There has been some debate about these styles of wines — are they simply a marketing gimmick? Are they masking flaws of substandard wine? Maybe, but if that were to be the case it doesn’t necessarily mean that the wines aren’t enjoyable. I’ll admit that I was skeptical about bourbon-barrel aged wines, but as I’ve been sampling them more and more at local wineries, I’ve found some that I really enjoy and that strike a great balance between fantastic wine and bourbon flavors. 

If you’re interested in warming up this way for winter and exploring this style of wine, here are some fun options to try: 

Robert Mondavi Bourbon Barrel-Aged Cabernet Sauvignon: One of the larger brand name options out there, this one routinely gets top marks for balancing the flavors or wine and bourbon. It has loads of dark berries with smooth vanilla and a caramel mouthfeel, plus well-integrated tannin. 

Three Brothers Winery Stoney Lonesome Estate Bourbon Barbera: Aged for over a year in bourbon casks, this wine from the Finger Lakes is a fantastic example of a local winery interpreting a trend and making it better. It is nutty, spicy and cherry delicious, making it perfect for winter.  

Bodacious Bourbon Barrel Aged Red Blend: Coming from British Columbia, this winery’s take on bourbon barrel aging has a balance between smooth and spicy, making it perfect for food pairing.


Mulled Wine

I love the tradition of mulled wine in the wintertime. The smell alone is enough to make me think of the holiday season, with the scent of clove, cinnamon and orange filling the air. Mulled wine is something that is utterly simple to make, but seems impressive because people so rarely make it on their own. This is a winter warmer that is perfect for sharing with family and friends.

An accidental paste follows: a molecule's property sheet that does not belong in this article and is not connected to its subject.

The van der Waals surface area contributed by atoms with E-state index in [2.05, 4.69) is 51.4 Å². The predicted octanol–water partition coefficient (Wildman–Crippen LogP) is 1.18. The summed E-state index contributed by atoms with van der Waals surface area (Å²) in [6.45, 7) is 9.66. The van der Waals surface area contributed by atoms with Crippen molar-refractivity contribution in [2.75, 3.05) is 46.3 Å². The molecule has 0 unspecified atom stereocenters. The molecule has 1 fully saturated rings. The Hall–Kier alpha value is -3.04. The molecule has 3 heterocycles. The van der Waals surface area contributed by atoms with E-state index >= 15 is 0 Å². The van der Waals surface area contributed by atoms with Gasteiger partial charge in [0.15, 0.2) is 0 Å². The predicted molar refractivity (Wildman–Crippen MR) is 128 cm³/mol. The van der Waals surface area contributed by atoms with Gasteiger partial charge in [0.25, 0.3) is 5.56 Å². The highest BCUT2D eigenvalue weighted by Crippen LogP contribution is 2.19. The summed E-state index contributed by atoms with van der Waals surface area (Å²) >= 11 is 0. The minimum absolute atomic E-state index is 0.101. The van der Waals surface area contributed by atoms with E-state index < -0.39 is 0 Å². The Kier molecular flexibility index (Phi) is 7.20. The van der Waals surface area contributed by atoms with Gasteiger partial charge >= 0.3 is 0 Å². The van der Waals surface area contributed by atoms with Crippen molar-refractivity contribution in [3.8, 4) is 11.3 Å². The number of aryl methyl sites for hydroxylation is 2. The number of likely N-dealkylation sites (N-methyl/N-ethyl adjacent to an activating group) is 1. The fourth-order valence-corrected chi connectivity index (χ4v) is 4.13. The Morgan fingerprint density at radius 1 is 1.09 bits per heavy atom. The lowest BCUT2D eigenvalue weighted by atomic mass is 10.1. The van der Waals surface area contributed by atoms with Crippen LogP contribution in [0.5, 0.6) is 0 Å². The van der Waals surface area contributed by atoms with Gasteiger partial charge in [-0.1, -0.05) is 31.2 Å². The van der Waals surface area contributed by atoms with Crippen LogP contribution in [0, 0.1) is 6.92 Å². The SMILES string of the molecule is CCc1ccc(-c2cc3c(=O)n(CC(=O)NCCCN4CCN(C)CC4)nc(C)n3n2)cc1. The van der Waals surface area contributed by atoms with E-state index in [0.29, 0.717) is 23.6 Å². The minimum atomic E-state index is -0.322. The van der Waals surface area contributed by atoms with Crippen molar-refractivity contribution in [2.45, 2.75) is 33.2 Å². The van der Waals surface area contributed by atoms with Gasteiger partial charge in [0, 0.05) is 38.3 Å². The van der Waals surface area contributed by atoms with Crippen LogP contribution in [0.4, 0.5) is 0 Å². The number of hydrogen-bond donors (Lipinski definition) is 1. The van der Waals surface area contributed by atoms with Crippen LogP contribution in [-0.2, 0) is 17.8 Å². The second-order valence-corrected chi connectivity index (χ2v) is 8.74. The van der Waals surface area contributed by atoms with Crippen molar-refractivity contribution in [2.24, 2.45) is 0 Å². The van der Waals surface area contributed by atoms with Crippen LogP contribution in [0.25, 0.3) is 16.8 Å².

Here’s how you make mulled wine:

Put a large pot or dutch oven on the stove

Add one bottle of wine on medium heat: don’t use an expensive bottle, any basic red (or white if you’re feeling sassy) will do. I personally like to pick a red blend with a slightly lower tannin, maybe one with a hint of sweetness in it already so I don’t need to add more sugar. 

Add one orange: You’ll want to slice an orange and add it to the wine. If you are not a fan of bitter notes, you may want to peel the orange before slicing and adding. If you like the orange flavor, add another orange (or just save it to make pretty garnishes for glasses). 

Add mulling spices to taste: You can buy a pre-made mix of spices, or make your own using cinnamon sticks, whole clove, whole star anise and cardamon pods. Star anise and cinnamon sticks in particular also make great garnishes! 

Add sweetener to taste: You can add whatever type of sweetener you prefer, about 2-4 tablespoons, including honey, maple syrup or plain sugar. 

Bonus, add liqueur: If you’re really in the mood to warm up, you can also add a quarter cup of brandy, bourbon, or cognac.  

What I love most of all is how you can really tailor mulled wine to your own taste. For example, I like mine a little less sweet, but with loads of spices in it. Our family and friends have also done a variation where we added a little bit of orange blossom honey mead to the batch to enhance the acidity and make it a little more citrus-forward. 

Now it’s your turn to share! What’s your favorite winter warmer? Have you found a great local bourbon barrel aged wine? Any secrets to the perfect mulled wine? Let us know in the comments!


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    ABOUT THE AUTHOR

    Kate Meyers Emery is a Finger Lakes wine evangelist, sharing the love and knowledge of her region through the classes she teaches and in her writing. She is the author of VinifeROC, a personal chronicle of her adventures in exploring the wines of New York, with a particular focus on Rochester and the Finger Lakes. Follow her wine adventures on Instagram at @kmeyersemery.